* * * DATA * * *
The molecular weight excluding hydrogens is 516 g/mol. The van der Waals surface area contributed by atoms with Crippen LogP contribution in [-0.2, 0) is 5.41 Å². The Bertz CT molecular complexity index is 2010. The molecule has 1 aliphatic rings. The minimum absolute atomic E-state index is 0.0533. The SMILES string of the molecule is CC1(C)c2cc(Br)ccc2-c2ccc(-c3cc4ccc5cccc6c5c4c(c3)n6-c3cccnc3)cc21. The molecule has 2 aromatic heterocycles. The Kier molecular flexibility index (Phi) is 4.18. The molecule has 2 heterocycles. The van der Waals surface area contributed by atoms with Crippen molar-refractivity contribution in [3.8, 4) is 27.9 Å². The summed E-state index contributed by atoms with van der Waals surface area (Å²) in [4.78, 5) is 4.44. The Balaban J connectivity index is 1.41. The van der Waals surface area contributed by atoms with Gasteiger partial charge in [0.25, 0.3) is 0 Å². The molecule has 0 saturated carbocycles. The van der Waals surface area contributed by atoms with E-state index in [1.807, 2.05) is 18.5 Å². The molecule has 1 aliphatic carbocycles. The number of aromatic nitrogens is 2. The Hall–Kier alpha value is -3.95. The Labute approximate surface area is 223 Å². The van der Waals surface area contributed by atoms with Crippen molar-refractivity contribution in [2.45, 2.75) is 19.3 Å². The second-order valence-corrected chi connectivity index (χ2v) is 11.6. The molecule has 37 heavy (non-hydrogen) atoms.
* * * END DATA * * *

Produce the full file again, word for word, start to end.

The molecular weight excluding hydrogens is 516 g/mol. The van der Waals surface area contributed by atoms with Crippen LogP contribution in [-0.2, 0) is 5.41 Å². The Bertz CT molecular complexity index is 2010. The molecule has 1 aliphatic rings. The minimum absolute atomic E-state index is 0.0533. The SMILES string of the molecule is CC1(C)c2cc(Br)ccc2-c2ccc(-c3cc4ccc5cccc6c5c4c(c3)n6-c3cccnc3)cc21. The molecule has 2 aromatic heterocycles. The Kier molecular flexibility index (Phi) is 4.18. The molecule has 2 heterocycles. The van der Waals surface area contributed by atoms with Crippen molar-refractivity contribution in [3.8, 4) is 27.9 Å². The summed E-state index contributed by atoms with van der Waals surface area (Å²) in [4.78, 5) is 4.44. The Balaban J connectivity index is 1.41. The van der Waals surface area contributed by atoms with Gasteiger partial charge in [0.25, 0.3) is 0 Å². The molecule has 0 saturated carbocycles. The van der Waals surface area contributed by atoms with E-state index in [1.807, 2.05) is 18.5 Å². The molecule has 1 aliphatic carbocycles. The number of aromatic nitrogens is 2. The Hall–Kier alpha value is -3.95. The Labute approximate surface area is 223 Å². The van der Waals surface area contributed by atoms with Crippen molar-refractivity contribution in [2.45, 2.75) is 19.3 Å². The second-order valence-corrected chi connectivity index (χ2v) is 11.6. The molecule has 37 heavy (non-hydrogen) atoms.